Eight million people have been affected by the massive earthquake in Nepal - more than a quarter of the country's population - the United Nations says.
A drone flight over Kathmandu revealed the scope of the destruction.
International aid has started arriving but there is still huge need - 1.4 million require food aid, the UN said.
The 7.8-magnitude quake hit Nepal on Saturday destroying buildings in Kathmandu and severely affecting rural areas across the region.
The death toll has risen to 4,310, with almost 8,000 injured, officials have said, but prime minister Sushil Koirala said it could reach 10,000.
It it does reach that figure it would be even higher than the 8,500 killed in a massive 1934 quake, the Himalayan nation's worst disaster to date.
Mr Koirala ordered intensified rescue efforts and has appealed for foreign supplies of tents and medicines.
He said the government was doing all it could for rescue and relief on a war footing.
Nepal and surrounding areas continued to experience aftershocks. Thousands in Kathmandu, Nepal's capital, spent a third night outside, too afraid to go back into their houses.
Water, food and electricity are in short supply and there are fears of outbreaks of disease.
"According to initial estimations and based on the latest earthquake intensity mapping, eight million people in 39 districts have been affected, of which over two million people live in the 11 severely affected districts," said the most recent report from the UN Office of the Resident Co-ordinator.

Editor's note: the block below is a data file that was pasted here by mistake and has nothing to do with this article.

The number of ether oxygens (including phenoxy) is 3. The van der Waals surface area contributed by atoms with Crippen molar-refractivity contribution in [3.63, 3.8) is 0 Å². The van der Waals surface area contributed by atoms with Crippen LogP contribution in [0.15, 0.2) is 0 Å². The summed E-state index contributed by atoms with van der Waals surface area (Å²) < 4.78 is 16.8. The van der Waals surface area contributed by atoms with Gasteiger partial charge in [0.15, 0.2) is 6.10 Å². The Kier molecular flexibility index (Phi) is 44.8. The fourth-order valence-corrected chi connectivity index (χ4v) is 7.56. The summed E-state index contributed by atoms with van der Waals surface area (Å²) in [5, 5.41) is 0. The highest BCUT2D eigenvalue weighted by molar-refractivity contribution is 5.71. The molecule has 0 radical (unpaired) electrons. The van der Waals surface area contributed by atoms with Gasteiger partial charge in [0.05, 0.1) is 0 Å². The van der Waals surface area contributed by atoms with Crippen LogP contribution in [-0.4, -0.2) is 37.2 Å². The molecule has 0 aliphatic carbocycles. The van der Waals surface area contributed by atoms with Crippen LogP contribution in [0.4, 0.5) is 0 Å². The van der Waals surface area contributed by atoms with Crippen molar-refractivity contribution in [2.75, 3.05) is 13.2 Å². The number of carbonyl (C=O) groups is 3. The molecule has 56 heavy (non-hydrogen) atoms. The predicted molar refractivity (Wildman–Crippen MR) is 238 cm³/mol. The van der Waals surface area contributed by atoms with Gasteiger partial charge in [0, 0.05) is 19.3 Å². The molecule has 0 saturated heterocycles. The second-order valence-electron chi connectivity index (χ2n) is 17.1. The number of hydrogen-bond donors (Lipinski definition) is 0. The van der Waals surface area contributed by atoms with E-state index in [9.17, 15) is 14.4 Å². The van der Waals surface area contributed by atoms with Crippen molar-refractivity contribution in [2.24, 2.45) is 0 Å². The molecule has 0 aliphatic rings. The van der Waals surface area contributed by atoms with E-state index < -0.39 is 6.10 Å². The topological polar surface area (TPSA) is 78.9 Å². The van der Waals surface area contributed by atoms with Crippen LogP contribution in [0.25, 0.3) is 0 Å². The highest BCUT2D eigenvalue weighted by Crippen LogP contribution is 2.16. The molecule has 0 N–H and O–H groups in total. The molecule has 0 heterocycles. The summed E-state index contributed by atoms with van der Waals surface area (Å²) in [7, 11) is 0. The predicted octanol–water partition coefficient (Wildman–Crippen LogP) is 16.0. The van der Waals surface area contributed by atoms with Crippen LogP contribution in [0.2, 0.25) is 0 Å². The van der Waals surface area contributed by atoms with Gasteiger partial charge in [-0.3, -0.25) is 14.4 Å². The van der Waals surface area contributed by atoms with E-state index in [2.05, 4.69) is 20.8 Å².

International rescue teams with sniffer dogs are racing to find survivors buried in the rubble. Teams equipped with heavy cutting gear and relief supplies are landing round the clock at the country's only international airport, on the outskirts of Kathmandu.
Meanwhile, an army spokesman told the Associated Press news agency that 90 percent of the country's 100,000 troops were taking part in the quake effort.
The Nepalese government's Chief Secretary Lila Mani Poudyal said his country was short of medical teams and relief materials, including "tents, dry goods, blankets, mattresses and 80 different medicines".
"We don't have the helicopters that we need or the expertise to rescue the people trapped," he said. The need for doctors would grow as more survivors were pulled from the rubble, Mr Poudyal added.
Tens of thousands of Nepalese are huddling in vast tent cities, and the UN World Food Programme says shelter and medical equipment is the first priority. "This will be a ... massive operation," spokesperson Elisabeth Byrs told AFP.
The World Health Organization had already distributed medical supplies to cover the health needs of more than 40,000 people for three months in the country.
But with food also expected to quickly run scarce, the UN agency has mobilised all available food stocks in the region, along with nearly 20,000 plastic sheets and some 8000 solar lamps.
Officials are scrambling to get aid from the country's only international airport to the tens of thousands left destitute.
While the international aid effort is gathering pace, Kathmandu's Tribhuvan airport has been hobbled by crowds trying to leave the country, severe aftershocks that have forced it to close several times since the main 7.8 quake, and many staff unable to make it to work.
At least 200 climbers were rescued from Mount Everest, after the earthquake triggered avalanches, killing 18 people.
Authorities estimated up to a 1000 climbers were on the mountain when the quake hit. On the north side alone, 400 climbers from more than 20 countries are reported to have descended to safety.
UN experts have also been poring over satellite images of the shattered country to see which parts have been worst hit.
Aid workers say almost no help has reached villages near the epicentre of the earthquake, where entire communities are said to have been destroyed.
- AFP / Reuters / BBC